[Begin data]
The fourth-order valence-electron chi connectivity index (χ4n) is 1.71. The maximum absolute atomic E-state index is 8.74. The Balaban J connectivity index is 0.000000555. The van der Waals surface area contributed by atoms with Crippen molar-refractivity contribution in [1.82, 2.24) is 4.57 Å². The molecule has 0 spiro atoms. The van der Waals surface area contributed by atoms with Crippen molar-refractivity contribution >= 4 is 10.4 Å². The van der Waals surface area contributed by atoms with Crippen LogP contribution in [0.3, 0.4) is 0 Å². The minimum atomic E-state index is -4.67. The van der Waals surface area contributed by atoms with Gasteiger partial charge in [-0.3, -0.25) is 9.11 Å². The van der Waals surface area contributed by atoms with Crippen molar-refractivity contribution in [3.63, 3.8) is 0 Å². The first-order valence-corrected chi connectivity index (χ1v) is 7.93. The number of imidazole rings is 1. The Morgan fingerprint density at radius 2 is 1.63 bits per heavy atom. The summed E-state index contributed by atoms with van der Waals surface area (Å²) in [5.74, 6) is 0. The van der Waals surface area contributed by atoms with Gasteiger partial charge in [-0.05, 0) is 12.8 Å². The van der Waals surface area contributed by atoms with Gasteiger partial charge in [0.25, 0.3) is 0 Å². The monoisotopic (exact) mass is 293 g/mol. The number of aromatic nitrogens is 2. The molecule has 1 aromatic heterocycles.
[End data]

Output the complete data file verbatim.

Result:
The fourth-order valence-electron chi connectivity index (χ4n) is 1.71. The maximum absolute atomic E-state index is 8.74. The Balaban J connectivity index is 0.000000555. The van der Waals surface area contributed by atoms with Crippen molar-refractivity contribution in [1.82, 2.24) is 4.57 Å². The molecule has 0 spiro atoms. The van der Waals surface area contributed by atoms with Crippen molar-refractivity contribution >= 4 is 10.4 Å². The van der Waals surface area contributed by atoms with Crippen LogP contribution in [0.3, 0.4) is 0 Å². The minimum atomic E-state index is -4.67. The van der Waals surface area contributed by atoms with Gasteiger partial charge in [-0.3, -0.25) is 9.11 Å². The van der Waals surface area contributed by atoms with Crippen molar-refractivity contribution in [3.63, 3.8) is 0 Å². The first-order valence-corrected chi connectivity index (χ1v) is 7.93. The number of imidazole rings is 1. The Morgan fingerprint density at radius 2 is 1.63 bits per heavy atom. The summed E-state index contributed by atoms with van der Waals surface area (Å²) in [5.74, 6) is 0. The van der Waals surface area contributed by atoms with Gasteiger partial charge in [-0.05, 0) is 12.8 Å². The van der Waals surface area contributed by atoms with Gasteiger partial charge in [0.25, 0.3) is 0 Å². The monoisotopic (exact) mass is 293 g/mol. The number of aromatic nitrogens is 2. The molecule has 1 aromatic heterocycles.